Thanks to Morocco's 1-0 victory over Zambia in Group F, it changed the hosts' destiny, as they clinched a ticket to the knockout stage where they found an inner strength, a resilience that defied all odds.

With a newfound determination, the Elephants rallied together, channelling their collective willpower into a relentless pursuit of victory, eliminating defending champions Senegal, Mali, DR Congo and Nigeria by fighting from behind to clinch clinical victories that underscored their indomitable character.

Even against Nigeria, the Elephants fought from a goal down to draw even in the second half before Haller scored the winning goal whose importance extends beyond the pitch but also defines the striker's resilience, perseverance and hope as he completed a difficult journey from battling testicular cancer to delivering perhaps his most important goal yet.

Despite facing immense challenges and setbacks, he never gave up on his dream of returning to football and achieving success on the pitch through a collective team effort and a positive mind-set.

While Fae joins compatriot Yeo Martial for delivering two of the country's three titles, his story and impact is even more fascinating. He not only joined a list of African coaches to win the AFCON, but the 40-year-old became the manager to win the title without starting the tournament as head coach of his team.

Having previously spent a decade working with the youth teams of French side Nice prior to leading the reserves of French Ligue 1 side Clermont, Fae has coped with everything thrown at him so far however, showing boldness when dropping star midfielder Franck Kessie, among others, in his first game in charge as well as making expert use of his bench in every game.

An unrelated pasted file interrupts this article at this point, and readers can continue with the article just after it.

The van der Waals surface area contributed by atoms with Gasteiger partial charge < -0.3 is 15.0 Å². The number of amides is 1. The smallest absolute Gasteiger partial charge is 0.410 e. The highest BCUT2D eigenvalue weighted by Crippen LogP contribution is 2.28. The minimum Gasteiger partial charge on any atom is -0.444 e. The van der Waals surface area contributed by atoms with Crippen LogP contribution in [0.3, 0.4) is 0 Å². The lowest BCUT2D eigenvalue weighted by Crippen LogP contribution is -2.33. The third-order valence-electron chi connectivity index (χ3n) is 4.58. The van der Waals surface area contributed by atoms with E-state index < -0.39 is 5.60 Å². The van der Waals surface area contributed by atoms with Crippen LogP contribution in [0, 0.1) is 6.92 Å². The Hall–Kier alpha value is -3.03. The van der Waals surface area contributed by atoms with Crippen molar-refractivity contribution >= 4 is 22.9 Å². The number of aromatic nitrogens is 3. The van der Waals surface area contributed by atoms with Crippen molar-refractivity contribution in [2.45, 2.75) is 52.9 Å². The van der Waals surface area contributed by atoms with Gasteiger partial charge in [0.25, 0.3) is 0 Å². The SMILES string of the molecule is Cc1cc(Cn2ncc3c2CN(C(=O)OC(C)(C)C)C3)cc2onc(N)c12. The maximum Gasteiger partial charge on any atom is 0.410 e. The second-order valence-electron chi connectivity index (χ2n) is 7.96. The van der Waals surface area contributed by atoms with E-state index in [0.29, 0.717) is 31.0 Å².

Last Wednesday, he had to reshuffle once again after four players -- including captain Serge Aurier and Mali match-winner Oumar Diakite -- were missing through suspension.

Fae's leadership and tactical acumen were pivotal in revitalizing the team as he established himself as a figure of authority and inspiration. He fostered a sense of confidence and unity within the squad.

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He emphasized the importance of collective effort and instilled a belief in the players' capabilities, prompting a shift in mentality and performance.

His coaching style focused on maximizing the potential of each player and creating a cohesive unit on the field. Fae's bold decision-making and tactical adjustments showcased his adaptability and strategic thinking.

Despite the coaching change, Fae and the players acknowledged the foundation laid by Gasset, crediting the Frenchman for his contributions and a recognition of continuity within the team despite a few tactical adjustments and a change in mentality.

While the swift action taken to appoint Fae underscored the importance of decisiveness in leadership, the AFCON success presents an even bigger responsibility for the Ivorian federation to take a decision on the future of the young coach after proving himself on the biggest stage of his career.